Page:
Building An Unbeatable Tic-Tac-Toe Game In Ruby

February 14, 2015

Recently, I took up a programming challenge to build an unbeatable game of Tic-Tac-Toe using Ruby.

At first glance this seemed like it would be relatively simple. I mean, I learned how to play Tic-Tac-Toe in grade school, so how hard could it be to teach a computer to do the same? Much harder as it turns out.

Through a short series of posts, I’m going to describe my thought process while solving this problem and also how I implemented the solution. If you’d like to see the finished code, it’s available on my Github.

Understanding The Problem

Before trying to solve any problem, technical or otherwise, you first need to understand what is being asked of you and what the solution ‘looks like’.

The requirements for the Tic-Tac-Toe problem were the following:

Ok, so this helps clarify a few things. At the very least, I knew that I would need to implement the following:

As you can probably guess, these highlighted nouns became my Ruby classes.

Something To Look At

After breaking down the problem into a few smaller problems as described above, I got to work.

I find that when working on a new project, I can easily begin to feel overwhelmed with how much I have left to do. The best way that I’ve found to combat this is to get something ‘presentable’ as soon as possible. The sooner I can actually see something on the screen, the more motivated I become.

For my Tic-Tac-Toe game, the obvious first step was to be able to print the game board, so I started with the ‘Board’ class.

Since a Tic-Tac-Toe game board is a 3x3 grid, my first instinct was to create 2 arrays, one for the rows and one for the columns. After a little tinkering, I realized that while this models the way that we think about a game board, it didn’t translate very naturally to code and that there was actually a simpler way.

Create a single empty Array of size 9.

# board.rb

# [0][1][2]
# [3][4][5]
# [6][7][8] 
def initialize
  @spaces = Array.new(9)
end

The next step was to be able to get the board to print to the screen and actually look like a real Tic-Tac-Toe board.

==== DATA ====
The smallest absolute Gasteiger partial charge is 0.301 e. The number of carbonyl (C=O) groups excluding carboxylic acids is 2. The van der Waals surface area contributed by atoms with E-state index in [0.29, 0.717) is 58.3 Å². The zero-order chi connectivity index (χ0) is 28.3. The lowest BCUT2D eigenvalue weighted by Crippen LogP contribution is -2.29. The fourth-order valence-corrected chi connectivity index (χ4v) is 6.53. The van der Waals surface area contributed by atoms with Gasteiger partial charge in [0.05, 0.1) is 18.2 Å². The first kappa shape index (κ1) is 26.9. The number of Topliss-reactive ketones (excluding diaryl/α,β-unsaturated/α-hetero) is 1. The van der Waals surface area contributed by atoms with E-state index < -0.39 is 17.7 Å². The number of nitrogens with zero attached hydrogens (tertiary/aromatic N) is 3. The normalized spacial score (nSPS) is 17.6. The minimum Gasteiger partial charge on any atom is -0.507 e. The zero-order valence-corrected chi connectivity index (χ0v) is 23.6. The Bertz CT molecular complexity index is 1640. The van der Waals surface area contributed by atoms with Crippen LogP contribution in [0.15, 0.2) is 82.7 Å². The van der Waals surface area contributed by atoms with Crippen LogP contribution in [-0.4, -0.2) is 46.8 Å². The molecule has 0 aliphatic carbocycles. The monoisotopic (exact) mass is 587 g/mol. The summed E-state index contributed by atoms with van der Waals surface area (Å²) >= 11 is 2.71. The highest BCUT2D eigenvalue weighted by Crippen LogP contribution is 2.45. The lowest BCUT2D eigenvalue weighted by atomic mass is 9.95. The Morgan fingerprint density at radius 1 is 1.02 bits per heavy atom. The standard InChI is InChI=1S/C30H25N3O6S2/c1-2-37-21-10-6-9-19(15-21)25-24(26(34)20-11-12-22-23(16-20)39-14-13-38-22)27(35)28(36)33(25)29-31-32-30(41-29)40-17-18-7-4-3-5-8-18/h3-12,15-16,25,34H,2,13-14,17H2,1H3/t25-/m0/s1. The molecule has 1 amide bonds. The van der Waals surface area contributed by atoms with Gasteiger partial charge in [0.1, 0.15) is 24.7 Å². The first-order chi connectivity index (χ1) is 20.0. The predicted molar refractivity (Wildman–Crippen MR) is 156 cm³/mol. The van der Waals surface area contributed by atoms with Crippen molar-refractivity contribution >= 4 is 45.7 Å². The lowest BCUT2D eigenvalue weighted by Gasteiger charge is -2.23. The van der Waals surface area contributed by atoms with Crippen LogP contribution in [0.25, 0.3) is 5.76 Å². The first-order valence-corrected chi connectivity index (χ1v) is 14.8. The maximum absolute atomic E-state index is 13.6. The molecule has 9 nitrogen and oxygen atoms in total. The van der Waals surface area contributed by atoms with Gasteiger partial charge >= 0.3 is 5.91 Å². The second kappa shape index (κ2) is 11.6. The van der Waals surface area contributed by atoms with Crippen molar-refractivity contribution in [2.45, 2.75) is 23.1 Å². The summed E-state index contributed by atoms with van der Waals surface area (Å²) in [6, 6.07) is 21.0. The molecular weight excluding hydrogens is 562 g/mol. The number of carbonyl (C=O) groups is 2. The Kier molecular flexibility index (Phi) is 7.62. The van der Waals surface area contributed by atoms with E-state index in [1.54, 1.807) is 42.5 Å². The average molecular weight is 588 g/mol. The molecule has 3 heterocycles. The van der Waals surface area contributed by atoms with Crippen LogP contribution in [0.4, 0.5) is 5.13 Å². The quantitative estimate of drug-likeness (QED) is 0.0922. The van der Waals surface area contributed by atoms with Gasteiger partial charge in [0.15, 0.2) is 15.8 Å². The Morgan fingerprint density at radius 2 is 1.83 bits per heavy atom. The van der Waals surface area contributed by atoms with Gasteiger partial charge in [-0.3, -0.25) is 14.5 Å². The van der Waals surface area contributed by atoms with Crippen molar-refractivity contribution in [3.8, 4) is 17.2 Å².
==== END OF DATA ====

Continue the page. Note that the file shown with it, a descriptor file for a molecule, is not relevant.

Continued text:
Again, after some trial and error, I came to this solution:

# board.rb

def to_s
  output = ""
    0.upto(8) do |position|
      output << " #{spaces[position] || position} "
      case position % 3
      when 0, 1 then output << "|"
      when 2 then output << "\n-----------\n" unless position == 8
    end
  end
  output
end

This ‘overrides’ Board’s to_string method and does the following:

  1. Creates an empty string
  2. Iterates through each position from 0 to 8 (since array’s are 0-indexed)
  3. For each ‘position’:
    • If the space is occupied, it appends the contents of that space (the player’s piece)
    • Otherwise, it just appends the position number itself
    • If the position is in the first or second column, then it appends a vertical line representing a column
    • Otherwise, if the position is the last in it’s row, it appends the row seperator (unless it is the final row)
  4. Finally, returns the built string

If you ran this code by creating a new Board object and called to_s on it (which ‘puts’ will do implicitly), you would get the following:

puts Board.new

 0 | 1 | 2
-----------
 3 | 4 | 5
-----------
 6 | 7 | 8

Success! We’ve got something on the screen that actually looks like a Tic-Tac-Toe board.

Next time we’ll implement the Human player and the Game engine. Thanks for reading and let me know what you think in the comments!

Update: Part 2 is available here

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Mark Phelps

I'm a Software Engineer in Durham, NC. I mostly write about Go, Ruby, and some Java from time to time.